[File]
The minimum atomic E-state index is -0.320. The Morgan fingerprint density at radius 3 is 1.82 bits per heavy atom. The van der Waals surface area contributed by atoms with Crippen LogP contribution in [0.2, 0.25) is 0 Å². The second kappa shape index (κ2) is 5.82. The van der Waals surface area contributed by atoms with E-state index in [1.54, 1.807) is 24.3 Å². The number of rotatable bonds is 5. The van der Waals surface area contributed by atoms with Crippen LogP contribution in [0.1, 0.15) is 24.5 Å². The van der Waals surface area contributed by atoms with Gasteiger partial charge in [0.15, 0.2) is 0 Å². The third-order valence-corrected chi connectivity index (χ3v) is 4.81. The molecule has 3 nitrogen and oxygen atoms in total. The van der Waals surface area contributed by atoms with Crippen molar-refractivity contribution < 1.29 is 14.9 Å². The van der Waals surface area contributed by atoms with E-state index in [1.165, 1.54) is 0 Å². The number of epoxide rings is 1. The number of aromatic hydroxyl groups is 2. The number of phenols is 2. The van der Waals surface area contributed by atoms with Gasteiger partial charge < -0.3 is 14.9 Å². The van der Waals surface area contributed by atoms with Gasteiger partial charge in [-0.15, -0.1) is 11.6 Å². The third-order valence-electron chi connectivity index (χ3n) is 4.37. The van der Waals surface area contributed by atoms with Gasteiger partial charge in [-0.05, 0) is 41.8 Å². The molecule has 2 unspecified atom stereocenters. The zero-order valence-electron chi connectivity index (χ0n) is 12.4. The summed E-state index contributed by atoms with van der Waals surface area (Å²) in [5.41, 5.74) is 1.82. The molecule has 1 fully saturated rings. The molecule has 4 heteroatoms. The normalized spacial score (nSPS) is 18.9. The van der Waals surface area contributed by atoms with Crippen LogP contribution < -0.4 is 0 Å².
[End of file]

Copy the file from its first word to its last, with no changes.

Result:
The minimum atomic E-state index is -0.320. The Morgan fingerprint density at radius 3 is 1.82 bits per heavy atom. The van der Waals surface area contributed by atoms with Crippen LogP contribution in [0.2, 0.25) is 0 Å². The second kappa shape index (κ2) is 5.82. The van der Waals surface area contributed by atoms with E-state index in [1.54, 1.807) is 24.3 Å². The number of rotatable bonds is 5. The van der Waals surface area contributed by atoms with Crippen LogP contribution in [0.1, 0.15) is 24.5 Å². The van der Waals surface area contributed by atoms with Gasteiger partial charge in [0.15, 0.2) is 0 Å². The third-order valence-corrected chi connectivity index (χ3v) is 4.81. The molecule has 3 nitrogen and oxygen atoms in total. The van der Waals surface area contributed by atoms with Crippen molar-refractivity contribution < 1.29 is 14.9 Å². The van der Waals surface area contributed by atoms with E-state index in [1.165, 1.54) is 0 Å². The number of epoxide rings is 1. The number of aromatic hydroxyl groups is 2. The number of phenols is 2. The van der Waals surface area contributed by atoms with Gasteiger partial charge < -0.3 is 14.9 Å². The van der Waals surface area contributed by atoms with Gasteiger partial charge in [-0.15, -0.1) is 11.6 Å². The third-order valence-electron chi connectivity index (χ3n) is 4.37. The van der Waals surface area contributed by atoms with Gasteiger partial charge in [-0.05, 0) is 41.8 Å². The molecule has 2 unspecified atom stereocenters. The zero-order valence-electron chi connectivity index (χ0n) is 12.4. The summed E-state index contributed by atoms with van der Waals surface area (Å²) in [5.41, 5.74) is 1.82. The molecule has 1 fully saturated rings. The molecule has 4 heteroatoms. The normalized spacial score (nSPS) is 18.9. The van der Waals surface area contributed by atoms with Crippen LogP contribution < -0.4 is 0 Å².